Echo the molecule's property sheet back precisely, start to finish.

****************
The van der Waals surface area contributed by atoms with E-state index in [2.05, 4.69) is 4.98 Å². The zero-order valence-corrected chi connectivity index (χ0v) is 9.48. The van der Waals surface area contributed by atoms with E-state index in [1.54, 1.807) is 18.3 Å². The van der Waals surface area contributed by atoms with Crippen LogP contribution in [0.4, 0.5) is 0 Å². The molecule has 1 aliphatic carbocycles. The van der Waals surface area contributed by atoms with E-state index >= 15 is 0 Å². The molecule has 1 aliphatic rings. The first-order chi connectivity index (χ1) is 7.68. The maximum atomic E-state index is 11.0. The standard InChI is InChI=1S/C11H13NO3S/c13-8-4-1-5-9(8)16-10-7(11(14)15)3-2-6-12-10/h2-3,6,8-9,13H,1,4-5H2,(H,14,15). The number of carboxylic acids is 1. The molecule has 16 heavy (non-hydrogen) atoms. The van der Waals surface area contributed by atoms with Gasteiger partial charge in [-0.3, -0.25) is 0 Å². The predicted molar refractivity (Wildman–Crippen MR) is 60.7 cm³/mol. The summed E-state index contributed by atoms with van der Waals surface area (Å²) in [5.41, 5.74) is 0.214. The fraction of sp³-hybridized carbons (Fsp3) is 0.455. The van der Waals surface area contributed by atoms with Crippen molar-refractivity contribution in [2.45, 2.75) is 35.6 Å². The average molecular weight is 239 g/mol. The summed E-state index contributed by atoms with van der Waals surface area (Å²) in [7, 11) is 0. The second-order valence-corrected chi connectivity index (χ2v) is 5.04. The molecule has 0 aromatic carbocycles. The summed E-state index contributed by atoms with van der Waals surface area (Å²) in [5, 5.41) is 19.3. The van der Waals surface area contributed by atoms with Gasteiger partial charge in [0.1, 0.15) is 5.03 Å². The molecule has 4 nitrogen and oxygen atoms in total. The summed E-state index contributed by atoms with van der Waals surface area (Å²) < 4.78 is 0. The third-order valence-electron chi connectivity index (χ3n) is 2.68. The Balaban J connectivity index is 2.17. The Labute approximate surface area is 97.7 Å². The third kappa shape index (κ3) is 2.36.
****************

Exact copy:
The van der Waals surface area contributed by atoms with E-state index in [2.05, 4.69) is 4.98 Å². The zero-order valence-corrected chi connectivity index (χ0v) is 9.48. The van der Waals surface area contributed by atoms with E-state index in [1.54, 1.807) is 18.3 Å². The van der Waals surface area contributed by atoms with Crippen LogP contribution in [0.4, 0.5) is 0 Å². The molecule has 1 aliphatic carbocycles. The van der Waals surface area contributed by atoms with E-state index >= 15 is 0 Å². The molecule has 1 aliphatic rings. The first-order chi connectivity index (χ1) is 7.68. The maximum atomic E-state index is 11.0. The standard InChI is InChI=1S/C11H13NO3S/c13-8-4-1-5-9(8)16-10-7(11(14)15)3-2-6-12-10/h2-3,6,8-9,13H,1,4-5H2,(H,14,15). The number of carboxylic acids is 1. The molecule has 16 heavy (non-hydrogen) atoms. The van der Waals surface area contributed by atoms with Gasteiger partial charge in [-0.3, -0.25) is 0 Å². The predicted molar refractivity (Wildman–Crippen MR) is 60.7 cm³/mol. The summed E-state index contributed by atoms with van der Waals surface area (Å²) in [5.41, 5.74) is 0.214. The fraction of sp³-hybridized carbons (Fsp3) is 0.455. The van der Waals surface area contributed by atoms with Crippen molar-refractivity contribution in [2.45, 2.75) is 35.6 Å². The average molecular weight is 239 g/mol. The summed E-state index contributed by atoms with van der Waals surface area (Å²) in [7, 11) is 0. The second-order valence-corrected chi connectivity index (χ2v) is 5.04. The molecule has 0 aromatic carbocycles. The summed E-state index contributed by atoms with van der Waals surface area (Å²) in [5, 5.41) is 19.3. The van der Waals surface area contributed by atoms with Gasteiger partial charge in [0.1, 0.15) is 5.03 Å². The molecule has 4 nitrogen and oxygen atoms in total. The summed E-state index contributed by atoms with van der Waals surface area (Å²) < 4.78 is 0. The third-order valence-electron chi connectivity index (χ3n) is 2.68. The Balaban J connectivity index is 2.17. The Labute approximate surface area is 97.7 Å². The third kappa shape index (κ3) is 2.36.